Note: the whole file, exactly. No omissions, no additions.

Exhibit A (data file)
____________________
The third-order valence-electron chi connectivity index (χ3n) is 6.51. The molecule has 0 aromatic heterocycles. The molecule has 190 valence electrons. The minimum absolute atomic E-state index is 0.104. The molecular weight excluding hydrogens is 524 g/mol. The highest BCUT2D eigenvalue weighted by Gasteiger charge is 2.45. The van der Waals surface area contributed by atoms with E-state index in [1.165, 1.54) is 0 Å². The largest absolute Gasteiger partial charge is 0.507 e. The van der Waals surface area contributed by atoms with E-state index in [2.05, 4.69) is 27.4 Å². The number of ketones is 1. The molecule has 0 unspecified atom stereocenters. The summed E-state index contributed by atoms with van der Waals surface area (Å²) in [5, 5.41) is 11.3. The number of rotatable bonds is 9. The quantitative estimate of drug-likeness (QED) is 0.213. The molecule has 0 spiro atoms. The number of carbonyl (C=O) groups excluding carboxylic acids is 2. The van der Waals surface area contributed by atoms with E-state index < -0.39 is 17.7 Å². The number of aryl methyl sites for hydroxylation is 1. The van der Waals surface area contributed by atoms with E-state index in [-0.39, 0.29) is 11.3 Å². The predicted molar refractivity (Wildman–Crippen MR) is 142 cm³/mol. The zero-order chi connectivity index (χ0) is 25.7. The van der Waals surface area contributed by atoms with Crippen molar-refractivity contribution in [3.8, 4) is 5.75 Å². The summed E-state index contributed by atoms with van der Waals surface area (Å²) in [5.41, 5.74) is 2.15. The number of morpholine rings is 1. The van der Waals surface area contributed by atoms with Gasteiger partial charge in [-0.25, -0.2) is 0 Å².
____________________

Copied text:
The third-order valence-electron chi connectivity index (χ3n) is 6.51. The molecule has 0 aromatic heterocycles. The molecule has 190 valence electrons. The minimum absolute atomic E-state index is 0.104. The molecular weight excluding hydrogens is 524 g/mol. The highest BCUT2D eigenvalue weighted by Gasteiger charge is 2.45. The van der Waals surface area contributed by atoms with E-state index in [1.165, 1.54) is 0 Å². The largest absolute Gasteiger partial charge is 0.507 e. The van der Waals surface area contributed by atoms with E-state index in [2.05, 4.69) is 27.4 Å². The number of ketones is 1. The molecule has 0 unspecified atom stereocenters. The summed E-state index contributed by atoms with van der Waals surface area (Å²) in [5, 5.41) is 11.3. The number of rotatable bonds is 9. The quantitative estimate of drug-likeness (QED) is 0.213. The molecule has 0 spiro atoms. The number of carbonyl (C=O) groups excluding carboxylic acids is 2. The van der Waals surface area contributed by atoms with E-state index < -0.39 is 17.7 Å². The number of aryl methyl sites for hydroxylation is 1. The van der Waals surface area contributed by atoms with E-state index in [-0.39, 0.29) is 11.3 Å². The predicted molar refractivity (Wildman–Crippen MR) is 142 cm³/mol. The zero-order chi connectivity index (χ0) is 25.7. The van der Waals surface area contributed by atoms with Crippen molar-refractivity contribution in [3.8, 4) is 5.75 Å². The summed E-state index contributed by atoms with van der Waals surface area (Å²) in [5.41, 5.74) is 2.15. The number of morpholine rings is 1. The van der Waals surface area contributed by atoms with Gasteiger partial charge in [-0.25, -0.2) is 0 Å².